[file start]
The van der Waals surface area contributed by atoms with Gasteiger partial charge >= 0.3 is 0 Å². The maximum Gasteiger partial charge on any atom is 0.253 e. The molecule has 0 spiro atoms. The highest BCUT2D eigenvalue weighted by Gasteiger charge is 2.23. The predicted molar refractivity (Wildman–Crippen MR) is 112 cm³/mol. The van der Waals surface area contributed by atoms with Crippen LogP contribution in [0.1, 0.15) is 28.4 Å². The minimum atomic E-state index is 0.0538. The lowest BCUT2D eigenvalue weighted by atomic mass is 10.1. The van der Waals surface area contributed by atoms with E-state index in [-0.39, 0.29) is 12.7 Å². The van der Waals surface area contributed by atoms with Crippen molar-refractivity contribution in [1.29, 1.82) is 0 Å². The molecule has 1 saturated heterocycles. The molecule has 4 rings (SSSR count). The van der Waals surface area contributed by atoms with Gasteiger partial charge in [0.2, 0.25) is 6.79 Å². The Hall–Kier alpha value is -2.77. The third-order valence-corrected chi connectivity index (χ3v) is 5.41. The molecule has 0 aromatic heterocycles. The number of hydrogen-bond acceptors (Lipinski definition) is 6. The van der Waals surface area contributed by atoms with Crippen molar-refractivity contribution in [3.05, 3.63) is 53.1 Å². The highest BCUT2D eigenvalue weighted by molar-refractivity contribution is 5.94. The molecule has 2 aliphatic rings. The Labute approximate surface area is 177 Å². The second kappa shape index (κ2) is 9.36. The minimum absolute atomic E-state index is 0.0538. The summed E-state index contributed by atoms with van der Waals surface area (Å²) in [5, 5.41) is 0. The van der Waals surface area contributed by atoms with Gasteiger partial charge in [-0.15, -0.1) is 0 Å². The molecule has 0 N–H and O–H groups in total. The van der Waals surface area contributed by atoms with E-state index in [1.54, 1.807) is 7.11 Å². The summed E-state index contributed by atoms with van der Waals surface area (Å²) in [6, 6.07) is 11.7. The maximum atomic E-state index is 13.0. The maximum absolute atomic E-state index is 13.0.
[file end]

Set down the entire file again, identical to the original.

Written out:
The van der Waals surface area contributed by atoms with Gasteiger partial charge >= 0.3 is 0 Å². The maximum Gasteiger partial charge on any atom is 0.253 e. The molecule has 0 spiro atoms. The highest BCUT2D eigenvalue weighted by Gasteiger charge is 2.23. The predicted molar refractivity (Wildman–Crippen MR) is 112 cm³/mol. The van der Waals surface area contributed by atoms with Crippen LogP contribution in [0.1, 0.15) is 28.4 Å². The minimum atomic E-state index is 0.0538. The lowest BCUT2D eigenvalue weighted by atomic mass is 10.1. The van der Waals surface area contributed by atoms with E-state index in [-0.39, 0.29) is 12.7 Å². The van der Waals surface area contributed by atoms with Crippen molar-refractivity contribution in [1.29, 1.82) is 0 Å². The molecule has 1 saturated heterocycles. The molecule has 4 rings (SSSR count). The van der Waals surface area contributed by atoms with Gasteiger partial charge in [0.2, 0.25) is 6.79 Å². The Hall–Kier alpha value is -2.77. The third-order valence-corrected chi connectivity index (χ3v) is 5.41. The molecule has 0 aromatic heterocycles. The number of hydrogen-bond acceptors (Lipinski definition) is 6. The van der Waals surface area contributed by atoms with Crippen molar-refractivity contribution in [3.05, 3.63) is 53.1 Å². The highest BCUT2D eigenvalue weighted by molar-refractivity contribution is 5.94. The molecule has 2 aliphatic rings. The Labute approximate surface area is 177 Å². The second kappa shape index (κ2) is 9.36. The minimum absolute atomic E-state index is 0.0538. The summed E-state index contributed by atoms with van der Waals surface area (Å²) in [5, 5.41) is 0. The van der Waals surface area contributed by atoms with Gasteiger partial charge in [-0.15, -0.1) is 0 Å². The molecule has 0 N–H and O–H groups in total. The van der Waals surface area contributed by atoms with E-state index in [1.54, 1.807) is 7.11 Å². The summed E-state index contributed by atoms with van der Waals surface area (Å²) in [6, 6.07) is 11.7. The maximum atomic E-state index is 13.0. The maximum absolute atomic E-state index is 13.0.